Learn more at MoMA.org/centuryofthechild

Herbert Matter. One of Them Had Polio, Skilled Teamwork Brought Recovery. 1949-50
The fight against polio, a terrifying disease that before the development of a vaccine in 1955 crippled thousands of once active, healthy children, was the theme of a poster competition initiated by MoMA in 1949, cosponsored with the National Foundation for Infantile Paralysis. Twenty-three artists were briefed with medical information and asked to come up with designs and slogans to raise awareness of new treatments becoming available. Matter’s winning entry, with figures of a running girl and boy (his son Alex who had suffered from polio), epitomized a newfound sense of freedom that allowed the once afflicted child to be just like the other child.
Learn more at MoMA.org/centuryofthechild

Herbert Matter. One of Them Had Polio, Skilled Teamwork Brought Recovery. 1949-50

The fight against polio, a terrifying disease that before the development of a vaccine in 1955 crippled thousands of once active, healthy children, was the theme of a poster competition initiated by MoMA in 1949, cosponsored with the National Foundation for Infantile Paralysis. Twenty-three artists were briefed with medical information and asked to come up with designs and slogans to raise awareness of new treatments becoming available. Matter’s winning entry, with figures of a running girl and boy (his son Alex who had suffered from polio), epitomized a newfound sense of freedom that allowed the once afflicted child to be just like the other child.

Learn more at MoMA.org/centuryofthechild

Paul (Geert Paul Hendrikus ) Schuitema. Nutricia, le lait en poudre (Nutricia, powdered milk). 1927-28
The industrial manufacture of artificial proteins like Nutricia, a Dutch powdered-milk substitute, helped to extend the shelf life of perishable food in homes without refrigeration. Nutricia was one of a new generation of products used to battle malnutrition and high levels of infant mortality. Modern graphic design assisted in the promotion of such brands while also helping to allay consumer suspicions. Schuitema’s photomontage of smiling children and a mass society suggested both the widespread appeal and the modernity of the product.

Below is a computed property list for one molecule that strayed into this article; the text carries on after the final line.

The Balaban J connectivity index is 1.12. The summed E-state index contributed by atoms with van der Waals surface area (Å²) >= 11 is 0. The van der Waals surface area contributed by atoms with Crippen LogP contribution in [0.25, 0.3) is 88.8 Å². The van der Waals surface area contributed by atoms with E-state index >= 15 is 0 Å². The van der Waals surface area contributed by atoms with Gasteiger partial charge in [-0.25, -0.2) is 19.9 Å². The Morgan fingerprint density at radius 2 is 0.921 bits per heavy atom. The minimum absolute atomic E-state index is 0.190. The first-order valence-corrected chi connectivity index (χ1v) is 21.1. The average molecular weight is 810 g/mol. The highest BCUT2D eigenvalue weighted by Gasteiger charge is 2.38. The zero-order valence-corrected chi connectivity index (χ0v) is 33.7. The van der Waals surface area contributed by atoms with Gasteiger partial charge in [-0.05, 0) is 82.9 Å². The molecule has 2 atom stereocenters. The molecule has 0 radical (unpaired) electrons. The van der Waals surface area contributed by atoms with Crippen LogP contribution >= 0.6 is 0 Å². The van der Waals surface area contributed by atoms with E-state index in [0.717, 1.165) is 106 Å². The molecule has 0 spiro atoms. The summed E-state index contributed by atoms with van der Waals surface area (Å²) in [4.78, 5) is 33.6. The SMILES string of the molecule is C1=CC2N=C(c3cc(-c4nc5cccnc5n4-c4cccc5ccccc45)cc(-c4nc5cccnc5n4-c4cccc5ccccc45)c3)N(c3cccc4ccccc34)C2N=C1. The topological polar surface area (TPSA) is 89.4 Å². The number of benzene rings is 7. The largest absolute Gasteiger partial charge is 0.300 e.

Learn more at MoMA.org/centuryofthechild

Paul (Geert Paul Hendrikus ) Schuitema. Nutricia, le lait en poudre (Nutricia, powdered milk). 1927-28

The industrial manufacture of artificial proteins like Nutricia, a Dutch powdered-milk substitute, helped to extend the shelf life of perishable food in homes without refrigeration. Nutricia was one of a new generation of products used to battle malnutrition and high levels of infant mortality. Modern graphic design assisted in the promotion of such brands while also helping to allay consumer suspicions. Schuitema’s photomontage of smiling children and a mass society suggested both the widespread appeal and the modernity of the product.

Learn more at MoMA.org/centuryofthechild

Werner John. Kinder Verkehrs Garten (Children’s traffic garden), poster advertising a children’s traffic school. 1959
The graphic simplicity of John’s poster design succinctly references both the abstract forms of children’s construction toys and modern styles of road signage being introduced internationally. In the 1950s and ’60s, the proliferation of motorized vehicles was creating concern about children’s public safety and liberty. One response was to merge traffic and play in the form of children’s traffic schools. For play advocates, however, the lack of public space allocated to children and the overbearing presence of cars were indications of adults’ lack of respect for children’s freedom and basic human rights.
Learn more at MoMA.org/centuryofthechild

Werner John. Kinder Verkehrs Garten (Children’s traffic garden), poster advertising a children’s traffic school. 1959